Money

Only 39% of Americans have enough savings to cover a $1,000 emergency

ABC's "Modern Family."
Richard Cartwright | Disney ABC Television Group | Getty Images
ABC's "Modern Family."

Whether it's a broken water heater, an unexpected medical bill or a car wreck, emergencies happen to everyone. But a startling number of Americans are unprepared to cope with them, money-wise.

According to Bankrate's latest financial security index survey, 34 percent of American households experienced a major unexpected expense over the past year. However, only 39 percent of survey respondents said they would be able to cover a $1,000 setback using their savings.

"While tapping savings to pay off an emergency was the most common response, more than a third of Americans would sink into one type of debt or another, potentially harming their financial security," Bankrate says in the report.

Using a credit card was the second most popular answer, with 19 percent of respondents saying they'd deal with an emergency with plastic and pay it off over time.

The numbers aligned with respondents' annual incomes. "Lower wage earners, those making less than $30,000 a year, were twice as likely to use some form of borrowing than savings, while households making more than $50,000 were more apt to use cash," Bankrate says.

A similar 2016 GOBankingRates survey found that 69 percent of Americans had less than $1,000 in total savings and 34 percent had no savings at all.

The simple solution to keep an unexpected expense from bankrupting you or putting you into debt is to build an emergency fund. But that doesn't always take precedence as Americans focus on staying on top of bills, paying off debt and working toward other financial goals.

However, even if you're in the red, it's still smart to put some money away. Personal finance expert Dave Ramsey says building a $1,000 emergency fund is the first "baby step" toward getting free from debt, because something is always bound to go wrong, no matter how careful you are.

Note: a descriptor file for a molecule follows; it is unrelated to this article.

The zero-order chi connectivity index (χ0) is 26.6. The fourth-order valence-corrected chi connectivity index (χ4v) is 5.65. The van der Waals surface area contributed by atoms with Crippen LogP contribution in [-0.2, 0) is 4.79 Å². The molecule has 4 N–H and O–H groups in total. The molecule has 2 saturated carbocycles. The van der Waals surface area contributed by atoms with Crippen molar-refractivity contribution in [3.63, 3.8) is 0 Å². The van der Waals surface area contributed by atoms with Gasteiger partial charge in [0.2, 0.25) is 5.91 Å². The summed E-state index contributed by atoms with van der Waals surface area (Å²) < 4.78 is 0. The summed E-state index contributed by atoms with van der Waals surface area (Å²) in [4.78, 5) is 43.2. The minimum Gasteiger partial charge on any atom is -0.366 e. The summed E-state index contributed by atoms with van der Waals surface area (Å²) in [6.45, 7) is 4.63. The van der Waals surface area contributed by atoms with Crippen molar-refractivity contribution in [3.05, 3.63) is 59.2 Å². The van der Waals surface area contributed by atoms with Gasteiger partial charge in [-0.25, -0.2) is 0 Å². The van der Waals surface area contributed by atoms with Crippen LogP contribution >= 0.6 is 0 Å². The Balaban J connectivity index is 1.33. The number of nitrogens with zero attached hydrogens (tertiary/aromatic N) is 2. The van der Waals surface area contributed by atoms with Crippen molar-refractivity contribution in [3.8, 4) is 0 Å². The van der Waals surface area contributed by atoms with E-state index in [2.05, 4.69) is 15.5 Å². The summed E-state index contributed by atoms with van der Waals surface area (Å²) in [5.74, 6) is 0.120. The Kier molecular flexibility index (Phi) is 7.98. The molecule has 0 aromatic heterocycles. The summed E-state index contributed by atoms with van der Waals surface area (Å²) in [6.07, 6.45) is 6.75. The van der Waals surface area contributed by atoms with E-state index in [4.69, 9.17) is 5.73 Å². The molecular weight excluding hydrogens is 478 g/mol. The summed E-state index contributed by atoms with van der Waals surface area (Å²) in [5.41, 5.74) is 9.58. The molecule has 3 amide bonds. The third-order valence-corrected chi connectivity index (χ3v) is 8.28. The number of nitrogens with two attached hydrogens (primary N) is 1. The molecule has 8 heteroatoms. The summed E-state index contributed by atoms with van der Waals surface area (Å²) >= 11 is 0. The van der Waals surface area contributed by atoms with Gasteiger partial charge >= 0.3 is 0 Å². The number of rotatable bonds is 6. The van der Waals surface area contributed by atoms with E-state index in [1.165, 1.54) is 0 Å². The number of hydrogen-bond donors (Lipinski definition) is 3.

"Car blows up. Transmission goes out. You bury a loved one. Grown kids move home again. Life happens, so be ready," Ramsey writes in "The Total Money Makeover." "This is not a surprise."

Building a solid emergency fund first is crucial because it prevents a twist in the track from completely derailing the journey, Ramsey explains.

"I discovered that people would stop their whole Total Money Makeover because of an emergency — they felt guilty that they had to stop debt reducing to survive," he writes. "If you use debt after swearing off it, you lose the momentum to keep going."

Although the $1,000 cushion is a good start, most experts recommend socking away at least three to six months' worth of living expenses in a fully funded rainy day account.

And Suze Orman, financial expert and former CNBC host, pushes for even more. Orman recommends putting away between eight and 12 months worth of living expenses to feel truly secure.

"Go back to 2007… You lost your job, you lost everything, you were working on this tech thing and all the startups went down," she said at the eMerge Americas conference in 2017. "Nobody had any money to invest, nobody wanted to touch anything, nobody wanted to IPO because the markets were going down and you couldn't find anything to do. Think it took you just three months to find another job? Think it took you six months to find another job?"

She goes on: "It's not just about the economy. What if you get sick? What if you're hit by a car? What if something happens crazy in this world? We live in the craziest world I've ever seen in my life right now. And the only way you can take craziness out of that if for you to make yourself secure."

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